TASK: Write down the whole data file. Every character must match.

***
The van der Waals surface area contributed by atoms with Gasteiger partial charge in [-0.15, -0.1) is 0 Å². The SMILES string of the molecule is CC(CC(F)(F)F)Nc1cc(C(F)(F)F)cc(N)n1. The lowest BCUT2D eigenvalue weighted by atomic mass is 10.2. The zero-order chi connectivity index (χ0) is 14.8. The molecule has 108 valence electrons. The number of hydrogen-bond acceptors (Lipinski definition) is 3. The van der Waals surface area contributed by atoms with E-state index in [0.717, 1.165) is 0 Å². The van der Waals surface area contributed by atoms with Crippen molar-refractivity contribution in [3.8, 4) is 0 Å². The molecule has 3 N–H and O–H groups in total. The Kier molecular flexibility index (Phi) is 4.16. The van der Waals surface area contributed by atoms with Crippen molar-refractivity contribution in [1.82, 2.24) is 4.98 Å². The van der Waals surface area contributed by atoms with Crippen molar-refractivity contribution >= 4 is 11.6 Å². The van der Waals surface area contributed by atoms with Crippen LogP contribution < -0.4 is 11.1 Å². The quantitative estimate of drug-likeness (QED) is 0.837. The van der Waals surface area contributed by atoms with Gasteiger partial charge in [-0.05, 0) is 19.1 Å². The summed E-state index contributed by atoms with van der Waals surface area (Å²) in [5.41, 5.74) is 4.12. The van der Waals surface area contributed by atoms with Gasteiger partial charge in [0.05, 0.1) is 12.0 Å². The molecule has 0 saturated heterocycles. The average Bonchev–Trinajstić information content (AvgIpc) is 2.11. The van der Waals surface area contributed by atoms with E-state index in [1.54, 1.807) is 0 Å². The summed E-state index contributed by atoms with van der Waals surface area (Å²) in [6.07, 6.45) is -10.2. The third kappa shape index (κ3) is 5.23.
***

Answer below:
The van der Waals surface area contributed by atoms with Gasteiger partial charge in [-0.15, -0.1) is 0 Å². The SMILES string of the molecule is CC(CC(F)(F)F)Nc1cc(C(F)(F)F)cc(N)n1. The lowest BCUT2D eigenvalue weighted by atomic mass is 10.2. The zero-order chi connectivity index (χ0) is 14.8. The molecule has 108 valence electrons. The number of hydrogen-bond acceptors (Lipinski definition) is 3. The van der Waals surface area contributed by atoms with E-state index in [0.717, 1.165) is 0 Å². The van der Waals surface area contributed by atoms with Crippen molar-refractivity contribution in [3.8, 4) is 0 Å². The molecule has 3 N–H and O–H groups in total. The Kier molecular flexibility index (Phi) is 4.16. The van der Waals surface area contributed by atoms with Crippen molar-refractivity contribution in [1.82, 2.24) is 4.98 Å². The van der Waals surface area contributed by atoms with Crippen molar-refractivity contribution >= 4 is 11.6 Å². The van der Waals surface area contributed by atoms with Crippen LogP contribution < -0.4 is 11.1 Å². The quantitative estimate of drug-likeness (QED) is 0.837. The van der Waals surface area contributed by atoms with Gasteiger partial charge in [-0.05, 0) is 19.1 Å². The summed E-state index contributed by atoms with van der Waals surface area (Å²) in [5.41, 5.74) is 4.12. The van der Waals surface area contributed by atoms with Gasteiger partial charge in [0.05, 0.1) is 12.0 Å². The molecule has 0 saturated heterocycles. The average Bonchev–Trinajstić information content (AvgIpc) is 2.11. The van der Waals surface area contributed by atoms with E-state index in [1.54, 1.807) is 0 Å². The summed E-state index contributed by atoms with van der Waals surface area (Å²) in [6.07, 6.45) is -10.2. The third kappa shape index (κ3) is 5.23.